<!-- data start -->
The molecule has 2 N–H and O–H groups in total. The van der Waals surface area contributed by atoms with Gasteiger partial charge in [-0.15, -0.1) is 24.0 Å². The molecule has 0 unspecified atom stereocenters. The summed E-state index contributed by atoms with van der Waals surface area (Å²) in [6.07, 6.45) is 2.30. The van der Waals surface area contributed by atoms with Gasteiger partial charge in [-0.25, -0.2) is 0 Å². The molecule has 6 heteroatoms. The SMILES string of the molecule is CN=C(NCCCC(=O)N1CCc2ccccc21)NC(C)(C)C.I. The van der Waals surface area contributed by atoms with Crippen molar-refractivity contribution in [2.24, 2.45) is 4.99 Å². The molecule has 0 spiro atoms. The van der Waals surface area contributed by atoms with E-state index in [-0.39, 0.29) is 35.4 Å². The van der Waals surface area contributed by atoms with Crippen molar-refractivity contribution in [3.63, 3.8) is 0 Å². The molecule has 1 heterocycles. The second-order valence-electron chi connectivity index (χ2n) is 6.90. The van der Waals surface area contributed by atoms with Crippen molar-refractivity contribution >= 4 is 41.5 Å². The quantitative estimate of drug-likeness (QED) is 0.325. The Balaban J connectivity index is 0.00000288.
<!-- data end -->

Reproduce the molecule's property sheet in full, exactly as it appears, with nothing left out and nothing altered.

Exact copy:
The molecule has 2 N–H and O–H groups in total. The van der Waals surface area contributed by atoms with Gasteiger partial charge in [-0.15, -0.1) is 24.0 Å². The molecule has 0 unspecified atom stereocenters. The summed E-state index contributed by atoms with van der Waals surface area (Å²) in [6.07, 6.45) is 2.30. The van der Waals surface area contributed by atoms with Gasteiger partial charge in [-0.25, -0.2) is 0 Å². The molecule has 6 heteroatoms. The SMILES string of the molecule is CN=C(NCCCC(=O)N1CCc2ccccc21)NC(C)(C)C.I. The van der Waals surface area contributed by atoms with Crippen molar-refractivity contribution in [2.24, 2.45) is 4.99 Å². The molecule has 0 spiro atoms. The van der Waals surface area contributed by atoms with E-state index in [-0.39, 0.29) is 35.4 Å². The van der Waals surface area contributed by atoms with Crippen molar-refractivity contribution in [3.63, 3.8) is 0 Å². The molecule has 1 heterocycles. The second-order valence-electron chi connectivity index (χ2n) is 6.90. The van der Waals surface area contributed by atoms with Crippen molar-refractivity contribution >= 4 is 41.5 Å². The quantitative estimate of drug-likeness (QED) is 0.325. The Balaban J connectivity index is 0.00000288.